So while that particular episode of Moonlighting was a fairly depiction of the play, it provided enough of a twist that I developed an interest not in Shakespeare, but how people can use his ideas and create something truly new and unique. So when I had the chance to watch Chimes at Midnight I was less then thrilled at the idea of a straight adaptation of several Shakespeare plays. But I was excited at the idea of weaving multiple plays together to create a new narrative. And with Orson Welles at the helm, I knew I was in for a treat.
Chimes at Midnight is commonly regarded as Orson Welles last masterpiece and it doesn’t take long to see why. The film, even with the relatively poor transfer on the import DVD that I watched, is stunning to look at. It is rare that a scene goes by in which a fantastic shot does not appear. Filled with Welles’ trademark style of the heavy use of deep focus and multiple low angle shots, the film is an absolute joy to watch. The camera shifts and turns with ease, continually adjusting the frame to whatever Welles feels is important to the scene, and the impressive use of lighting results in a a stand out image of a forest early on in the film. Welles may not use these techniques as often as he does in Citizen Kane, but he is clearly attempting to redefine the look of a Shakespeare film with each passing frame.
The clear highlight of Welles’ visual mastery is the not quite legendary Battle of Shrewesbury. Edited at a frenzied pace it is a powerful scene that ratchets up tension with each passing second. It is quite clear that it has influenced other battle scenes in other films, with the most notable example being Braveheart. But the clear brilliance of the scene is not from the barely contained anarchy of the battle, but from Welles’ portrayal of the infamous knight Falstaff as he quickly moves from tree to tree to keep himself safe from harm. The humor is such a stark contrast to the violent battlefield, that one can scarcely contain themselves from bursting out laughing in merriment.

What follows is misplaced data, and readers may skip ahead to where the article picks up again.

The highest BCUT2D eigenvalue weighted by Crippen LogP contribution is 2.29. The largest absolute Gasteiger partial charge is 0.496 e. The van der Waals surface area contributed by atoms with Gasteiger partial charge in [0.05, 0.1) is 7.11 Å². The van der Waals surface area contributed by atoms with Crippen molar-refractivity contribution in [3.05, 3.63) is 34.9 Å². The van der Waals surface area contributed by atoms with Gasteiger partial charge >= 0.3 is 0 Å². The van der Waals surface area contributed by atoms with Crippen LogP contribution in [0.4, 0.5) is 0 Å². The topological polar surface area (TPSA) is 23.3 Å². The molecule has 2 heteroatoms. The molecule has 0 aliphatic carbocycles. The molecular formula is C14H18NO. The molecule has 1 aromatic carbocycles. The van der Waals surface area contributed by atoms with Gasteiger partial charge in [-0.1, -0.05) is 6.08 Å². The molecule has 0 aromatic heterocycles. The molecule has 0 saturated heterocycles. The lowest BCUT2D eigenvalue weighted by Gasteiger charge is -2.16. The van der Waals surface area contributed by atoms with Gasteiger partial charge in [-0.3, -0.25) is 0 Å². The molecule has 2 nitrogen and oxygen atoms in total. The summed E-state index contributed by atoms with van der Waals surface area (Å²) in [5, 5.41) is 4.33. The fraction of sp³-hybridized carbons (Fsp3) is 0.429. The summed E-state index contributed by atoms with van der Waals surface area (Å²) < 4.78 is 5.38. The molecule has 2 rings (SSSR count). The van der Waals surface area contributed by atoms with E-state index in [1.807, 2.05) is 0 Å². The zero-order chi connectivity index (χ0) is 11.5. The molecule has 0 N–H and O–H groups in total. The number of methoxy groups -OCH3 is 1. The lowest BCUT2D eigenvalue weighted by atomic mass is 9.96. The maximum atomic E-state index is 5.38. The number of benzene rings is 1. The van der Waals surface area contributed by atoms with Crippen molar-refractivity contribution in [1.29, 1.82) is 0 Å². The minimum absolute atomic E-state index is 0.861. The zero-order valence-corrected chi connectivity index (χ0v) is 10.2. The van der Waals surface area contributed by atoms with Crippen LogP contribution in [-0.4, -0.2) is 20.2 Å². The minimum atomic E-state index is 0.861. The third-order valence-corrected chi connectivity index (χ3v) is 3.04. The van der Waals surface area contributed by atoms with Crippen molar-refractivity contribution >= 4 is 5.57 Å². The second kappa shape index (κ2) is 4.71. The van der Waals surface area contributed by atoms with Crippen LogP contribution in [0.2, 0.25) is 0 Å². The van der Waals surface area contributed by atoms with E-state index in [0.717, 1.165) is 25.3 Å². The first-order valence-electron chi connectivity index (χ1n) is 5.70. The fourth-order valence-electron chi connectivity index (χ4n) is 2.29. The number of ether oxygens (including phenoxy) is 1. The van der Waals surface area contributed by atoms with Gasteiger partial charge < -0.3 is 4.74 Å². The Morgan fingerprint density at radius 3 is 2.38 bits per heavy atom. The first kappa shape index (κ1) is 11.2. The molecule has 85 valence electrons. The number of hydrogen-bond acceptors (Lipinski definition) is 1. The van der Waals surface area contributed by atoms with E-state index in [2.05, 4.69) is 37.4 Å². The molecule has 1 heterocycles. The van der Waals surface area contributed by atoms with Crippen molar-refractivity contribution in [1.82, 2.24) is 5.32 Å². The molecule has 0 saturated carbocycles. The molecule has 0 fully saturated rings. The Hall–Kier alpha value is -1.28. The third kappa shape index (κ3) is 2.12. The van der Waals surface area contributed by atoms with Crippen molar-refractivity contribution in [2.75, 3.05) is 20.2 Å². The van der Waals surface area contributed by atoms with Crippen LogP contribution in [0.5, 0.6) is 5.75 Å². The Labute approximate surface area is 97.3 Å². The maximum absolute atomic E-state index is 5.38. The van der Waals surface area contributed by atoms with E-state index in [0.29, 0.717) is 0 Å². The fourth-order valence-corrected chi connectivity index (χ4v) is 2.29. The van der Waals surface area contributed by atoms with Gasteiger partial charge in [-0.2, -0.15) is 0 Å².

Another commonly stated praise of the film is Welles’ ability to take material from multiple plays by Shakespeare, and craft a fairly linear and clear narrative that centers around the remarkable character that is Falstaff. Rather then leaving a relative Shakespeare novice like myself grasping at straws at what is going on, Welles has created a relatively straight forward story that is fairly easy to keep up with, even with the rather cumbersome dialogue. It’s not perfect by any means, but that he is able to meld so many sources into a clever and original story without compromising any of Shakespeare’s original dialogue is a feat unto itself.
But for all the marvelous camera work and the impressive story telling, the clear reason to watch Chimes at Midnight is Welles’ grandiose performance as Falstaff; the portly, vainglorious, and ultimately timid and lovable oaf of a knight. Welles clearly relishes the role, as he delivers his lines with a twinkle in his eye that is infectious to both the audience and to the entire cast. Falstaff should be a character that is easy to hate, yet both Shakespeare and Welles show again and again that Falstaff is a character that is impossible not to love because of his many obvious faults. He may be selfish and a drunkard, but he cares deeply for those who spend time is his company.
I must say I enjoyed Chimes at Midnight even more then I anticipated. With its stunning beauty, and fine acting I quickly lost whatever pretensions I held about the ponderous dialogue. The film breezes through at a surprisingly quick pace, and offers laughs as well as thrills for its audience making Shakespeare fun, entertaining, and more importantly, alluring. Perhaps its time I give ‘ol Billy another try.